Yet as any semi-expert in procurement systems will tell you, simply budgeting for an implemented source-to-pay solution is not the same as realizing results from it. And when either private or public sector officials have a vested interest in maintaining the spending status quo or stashing their dirty procurement laundry of the past, a system itself is unlikely to deliver the types of results that adherents suggest it may. Even at Best Buy, a best-practice procurement organization in the retail space, a procurement manager was able to line his own pockets by awarding business to a supplier that supposedly was the lowest bidder in events, yet in reality, ended up being anything but (in this case the company was an active Ariba user). In other words, in the best of cases, systems simply make fraud more challenging to pull off, and potentially deter more casual theft.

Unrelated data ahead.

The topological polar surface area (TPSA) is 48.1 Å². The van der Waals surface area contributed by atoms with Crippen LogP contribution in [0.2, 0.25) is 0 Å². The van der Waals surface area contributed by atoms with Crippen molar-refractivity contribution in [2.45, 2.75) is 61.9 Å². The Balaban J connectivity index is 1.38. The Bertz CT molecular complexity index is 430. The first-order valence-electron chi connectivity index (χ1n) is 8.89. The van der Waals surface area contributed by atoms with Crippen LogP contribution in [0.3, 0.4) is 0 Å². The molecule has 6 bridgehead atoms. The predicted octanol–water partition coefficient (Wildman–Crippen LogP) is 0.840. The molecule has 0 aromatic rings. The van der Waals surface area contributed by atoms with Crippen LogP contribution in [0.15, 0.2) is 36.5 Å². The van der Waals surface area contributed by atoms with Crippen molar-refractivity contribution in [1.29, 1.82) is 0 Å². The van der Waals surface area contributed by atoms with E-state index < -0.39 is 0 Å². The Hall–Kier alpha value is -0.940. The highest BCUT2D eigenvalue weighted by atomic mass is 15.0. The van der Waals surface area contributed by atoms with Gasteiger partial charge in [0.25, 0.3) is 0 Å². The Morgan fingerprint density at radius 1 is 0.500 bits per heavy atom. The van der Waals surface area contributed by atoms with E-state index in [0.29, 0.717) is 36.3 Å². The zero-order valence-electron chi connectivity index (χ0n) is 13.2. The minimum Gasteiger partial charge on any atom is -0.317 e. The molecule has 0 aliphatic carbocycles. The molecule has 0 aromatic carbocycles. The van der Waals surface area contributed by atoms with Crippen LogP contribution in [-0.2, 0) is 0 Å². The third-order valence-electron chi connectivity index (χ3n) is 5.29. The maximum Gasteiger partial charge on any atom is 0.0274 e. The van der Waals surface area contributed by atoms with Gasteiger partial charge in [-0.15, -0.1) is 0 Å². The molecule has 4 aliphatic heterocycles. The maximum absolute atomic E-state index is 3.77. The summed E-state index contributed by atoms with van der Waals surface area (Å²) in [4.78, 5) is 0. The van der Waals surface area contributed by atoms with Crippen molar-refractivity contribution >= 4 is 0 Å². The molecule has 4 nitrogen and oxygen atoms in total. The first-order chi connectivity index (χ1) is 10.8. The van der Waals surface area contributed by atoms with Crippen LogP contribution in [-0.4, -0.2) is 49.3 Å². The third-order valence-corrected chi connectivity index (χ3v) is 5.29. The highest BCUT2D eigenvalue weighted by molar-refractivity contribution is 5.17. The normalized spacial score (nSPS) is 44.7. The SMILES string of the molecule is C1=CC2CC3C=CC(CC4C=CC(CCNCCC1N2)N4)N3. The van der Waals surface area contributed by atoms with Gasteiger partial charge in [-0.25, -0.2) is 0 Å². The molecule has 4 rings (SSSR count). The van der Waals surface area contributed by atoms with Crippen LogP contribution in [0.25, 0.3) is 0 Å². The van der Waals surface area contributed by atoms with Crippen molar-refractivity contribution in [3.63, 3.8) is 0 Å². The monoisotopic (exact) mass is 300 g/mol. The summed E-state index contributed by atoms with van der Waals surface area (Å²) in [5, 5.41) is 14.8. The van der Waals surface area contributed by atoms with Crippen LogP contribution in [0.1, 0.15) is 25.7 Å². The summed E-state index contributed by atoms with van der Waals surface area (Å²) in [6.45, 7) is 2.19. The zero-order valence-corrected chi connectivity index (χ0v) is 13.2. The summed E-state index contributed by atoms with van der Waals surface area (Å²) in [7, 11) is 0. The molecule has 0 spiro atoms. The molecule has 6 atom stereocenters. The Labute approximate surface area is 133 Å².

I liken the system in Jamaica to a doorman building in a city like Chicago or New York. In our neighborhood in downtown Chicago, break-ins and theft at local walk-up apartments and houses are commonplace. Nearly all of our friends have been broken into in the past few years. Yet those in high-rise doorman building with relatively low-paid staff manning the cameras rarely, if ever, have break-ins. Granted, if someone wanted to break in to such a building, it would be relatively easy to pull of. But because the risk is higher, it rarely happens, except in the case of more professional criminal elements. Perhaps in Jamaica, procurement corruption will be reduced as a result of eProcurement. But it's just as likely that the system will perpetuate criminal spending and kick-back activity when it comes to larger contracts with more sophisticated work-arounds for the hardened fraudster type -- it will just make schemes a bit more difficult to pull off. After all, unless you change the culture, a P2P system will only serve as a minor roadblock.